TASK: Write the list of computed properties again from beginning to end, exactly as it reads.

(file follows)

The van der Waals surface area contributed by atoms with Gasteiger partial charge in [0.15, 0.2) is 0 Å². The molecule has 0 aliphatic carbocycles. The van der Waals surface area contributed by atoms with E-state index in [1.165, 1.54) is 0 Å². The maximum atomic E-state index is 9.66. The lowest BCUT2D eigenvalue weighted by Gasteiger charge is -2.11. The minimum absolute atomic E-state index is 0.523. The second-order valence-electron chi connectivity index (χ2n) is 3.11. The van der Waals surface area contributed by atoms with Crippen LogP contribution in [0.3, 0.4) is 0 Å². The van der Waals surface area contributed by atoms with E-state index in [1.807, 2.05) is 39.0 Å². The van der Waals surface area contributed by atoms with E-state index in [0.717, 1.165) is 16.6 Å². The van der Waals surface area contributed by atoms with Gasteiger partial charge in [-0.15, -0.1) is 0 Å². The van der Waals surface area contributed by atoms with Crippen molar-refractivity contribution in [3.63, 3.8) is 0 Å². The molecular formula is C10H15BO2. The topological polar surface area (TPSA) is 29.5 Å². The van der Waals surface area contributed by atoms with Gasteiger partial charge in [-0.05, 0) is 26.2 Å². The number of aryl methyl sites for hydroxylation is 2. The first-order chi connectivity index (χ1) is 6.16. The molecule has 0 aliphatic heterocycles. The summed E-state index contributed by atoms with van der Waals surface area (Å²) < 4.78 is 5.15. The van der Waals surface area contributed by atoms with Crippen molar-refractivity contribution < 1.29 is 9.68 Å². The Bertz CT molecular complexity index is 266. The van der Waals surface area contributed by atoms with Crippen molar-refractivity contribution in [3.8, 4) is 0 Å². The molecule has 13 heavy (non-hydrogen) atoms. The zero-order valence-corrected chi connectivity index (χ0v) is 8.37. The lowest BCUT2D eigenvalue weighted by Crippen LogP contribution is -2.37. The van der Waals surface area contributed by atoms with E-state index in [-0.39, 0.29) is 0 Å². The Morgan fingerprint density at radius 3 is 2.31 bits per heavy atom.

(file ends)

The van der Waals surface area contributed by atoms with Gasteiger partial charge in [0.15, 0.2) is 0 Å². The molecule has 0 aliphatic carbocycles. The van der Waals surface area contributed by atoms with E-state index in [1.165, 1.54) is 0 Å². The maximum atomic E-state index is 9.66. The lowest BCUT2D eigenvalue weighted by Gasteiger charge is -2.11. The minimum absolute atomic E-state index is 0.523. The second-order valence-electron chi connectivity index (χ2n) is 3.11. The van der Waals surface area contributed by atoms with Crippen LogP contribution in [0.3, 0.4) is 0 Å². The van der Waals surface area contributed by atoms with E-state index in [1.807, 2.05) is 39.0 Å². The van der Waals surface area contributed by atoms with E-state index in [0.717, 1.165) is 16.6 Å². The van der Waals surface area contributed by atoms with Gasteiger partial charge in [-0.15, -0.1) is 0 Å². The van der Waals surface area contributed by atoms with Crippen molar-refractivity contribution in [3.63, 3.8) is 0 Å². The molecular formula is C10H15BO2. The topological polar surface area (TPSA) is 29.5 Å². The van der Waals surface area contributed by atoms with Gasteiger partial charge in [-0.05, 0) is 26.2 Å². The number of aryl methyl sites for hydroxylation is 2. The first-order chi connectivity index (χ1) is 6.16. The molecule has 0 aliphatic heterocycles. The summed E-state index contributed by atoms with van der Waals surface area (Å²) < 4.78 is 5.15. The van der Waals surface area contributed by atoms with Crippen molar-refractivity contribution < 1.29 is 9.68 Å². The Bertz CT molecular complexity index is 266. The van der Waals surface area contributed by atoms with Crippen molar-refractivity contribution in [3.8, 4) is 0 Å². The molecule has 13 heavy (non-hydrogen) atoms. The zero-order valence-corrected chi connectivity index (χ0v) is 8.37. The lowest BCUT2D eigenvalue weighted by Crippen LogP contribution is -2.37. The van der Waals surface area contributed by atoms with E-state index in [-0.39, 0.29) is 0 Å². The Morgan fingerprint density at radius 3 is 2.31 bits per heavy atom.